Accrington is a medium size town in Lancashire, with a population of just over 70,000.
Situated between Blackburn and Burnley, some 20 miles north of Manchester, Accrington was a centre, like much of Pennine Lancashire, for the textile industry. It is also renowned as manufacturing the best bricks in the world! Not necessarily the greatest assets for a tourist destination, but Accrington is characterful and unspoiled in its own way, and is well placed as a base for the surrounding Pennine countryside.
For anyone interested in the Industrial Revolution, and looking down on Accrington from the surrounding hills, one gets a tremendous sense of the enormous expansion of the town that took place during the nineteenth century by looking at the identical rows and rows of workers houses laid out over the area north of the town centre. Much of this housing is now occupied by families from a Bangladeshi background who originally came over to Lancashire in the post-war period to find work in the cotton mills. By comparison the housing to the south tends to be grander and surrounded by parkland - and this was where the middle class and managers built their houses.
At the Haworth Gallery Accrington holds the best collection of Tiffany Glass in the UK.
The towns other famous association is with Accrington Stanley F.C., the butt of many (largely affectionate) jokes. The club's name is often invoked as a symbol of British sport's legion of plucky but hopeless causes.
The town is on the M65 motorway which traverses East Lancashire, and just off the A56/M66 route from Manchester.
As well as the transport links above, there are good bus services within the district.
The Haworth Art Gallery contains an outstanding collection of Tiffany glassware presented to the town by Joseph Briggs, an Accrington man who had joined Tiffany’s in the late 19th century and eventually became art director and assistant manager. The Art Nouveau vases are considered to be the most important such group in Europe. One of the most striking items is a glass mosaic exhibition piece, designed by Briggs himself and entitled "Sulphur Crested Cockatoos".
There are also displays about the Accrington Pals, famous within the UK as the smallest home town battalion of volunteers servicemen who fought in the First World War. More than half the battalion were killed or wounded within half an hour on the Pals' first day of action.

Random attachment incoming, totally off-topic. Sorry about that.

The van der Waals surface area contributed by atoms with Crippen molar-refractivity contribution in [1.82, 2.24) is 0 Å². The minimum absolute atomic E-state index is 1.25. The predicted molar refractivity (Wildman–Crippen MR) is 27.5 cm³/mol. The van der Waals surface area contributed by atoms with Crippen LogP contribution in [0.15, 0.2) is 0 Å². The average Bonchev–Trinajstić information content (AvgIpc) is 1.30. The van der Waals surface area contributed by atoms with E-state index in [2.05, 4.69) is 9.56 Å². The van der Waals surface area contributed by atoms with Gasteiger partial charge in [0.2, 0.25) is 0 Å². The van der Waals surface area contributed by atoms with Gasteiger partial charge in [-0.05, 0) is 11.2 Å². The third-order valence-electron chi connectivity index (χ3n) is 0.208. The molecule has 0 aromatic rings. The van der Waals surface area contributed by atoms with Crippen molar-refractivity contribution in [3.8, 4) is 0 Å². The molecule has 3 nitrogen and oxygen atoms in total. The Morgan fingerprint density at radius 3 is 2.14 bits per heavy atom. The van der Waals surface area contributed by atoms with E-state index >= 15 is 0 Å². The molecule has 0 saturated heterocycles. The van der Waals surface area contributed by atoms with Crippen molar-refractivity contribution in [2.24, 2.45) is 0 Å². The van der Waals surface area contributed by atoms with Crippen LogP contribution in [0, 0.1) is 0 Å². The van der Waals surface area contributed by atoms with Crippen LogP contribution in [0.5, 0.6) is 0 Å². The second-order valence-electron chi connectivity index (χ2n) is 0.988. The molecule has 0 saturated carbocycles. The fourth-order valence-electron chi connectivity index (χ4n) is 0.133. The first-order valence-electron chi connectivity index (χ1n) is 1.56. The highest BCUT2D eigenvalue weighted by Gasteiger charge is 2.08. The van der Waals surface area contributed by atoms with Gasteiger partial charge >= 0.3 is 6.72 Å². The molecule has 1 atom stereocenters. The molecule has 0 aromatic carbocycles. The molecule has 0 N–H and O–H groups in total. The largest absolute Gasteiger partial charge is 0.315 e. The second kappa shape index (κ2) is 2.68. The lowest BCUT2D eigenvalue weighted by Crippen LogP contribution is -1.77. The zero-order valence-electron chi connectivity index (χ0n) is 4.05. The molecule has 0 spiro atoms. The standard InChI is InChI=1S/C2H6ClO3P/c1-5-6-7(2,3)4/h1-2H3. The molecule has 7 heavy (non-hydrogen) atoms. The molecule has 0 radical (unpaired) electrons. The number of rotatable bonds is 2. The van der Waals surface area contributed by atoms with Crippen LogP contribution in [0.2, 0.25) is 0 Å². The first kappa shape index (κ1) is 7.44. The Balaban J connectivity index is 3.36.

Gawthorpe Hall (3 Miles) was built between 1600 and 1605 for the Shuttleworth family who had already been at Gawthorpe for over 200 years.
Other than visiting the Haworth Gallery (above); and visiting the characterful Accrington Market, the real benefit of Accrington is as a centre from which to tour the beautiful and interesting upland country areas of Pendle Hill area (Lancashire Witch Country); The Forest of Bowland, and the Rossendale hills. This will require a car.
The market is an excellent place to buy Lancashire speciality foods - Lancashire cheese, black pudding, pies, oatcakes, pikelets, tripe and cowheel.
There's the usual collection of fast food outlets, and reasonable Bangladeshi restaurants. The best eateries otherwise will be in the hotels, or in the country pubs and restaurants, especially in the Bowland area. .
There are plenty of pubs (some rather dingy) serving good cheap beer. Always ask for cask beer rather than the mass-produced brands; there are many excellent beers available from small local micro-breweries.
Mercure Dunkenhalgh Hotel and Spa (1 Mile) Set in 17 acres of glorious parkland, this 4 star, 700 year old building with 175 bedrooms has restored original features. http://www.aboutbritain.com/hotels/hotel5265.asp
Sparth House Hotel (2 Miles) This splendid Georgian house is set in its own wooded grounds on the edge of The Ribble Valley and is within easy reach of the Lake District and the Trough of Bowland. http://www.aboutbritain.com/hotels/hotel1114986.asp
Accrington Tourist Information http://www.aboutbritain.com/towns/accrington.asp
Accrington Pals http://www.pals.org.uk/pals_e.htm
Pendle Hill is just a few miles north of Accrington. It is the centre of Lancashire Witch Country, and an importnat site for Quakers, as the place where Fox had his vision to propagate his Quaker beliefs. The Forest or Trough of Bowland, often called Lancashire's hidden gem. The Lancashire Pennine hills surround Accrington.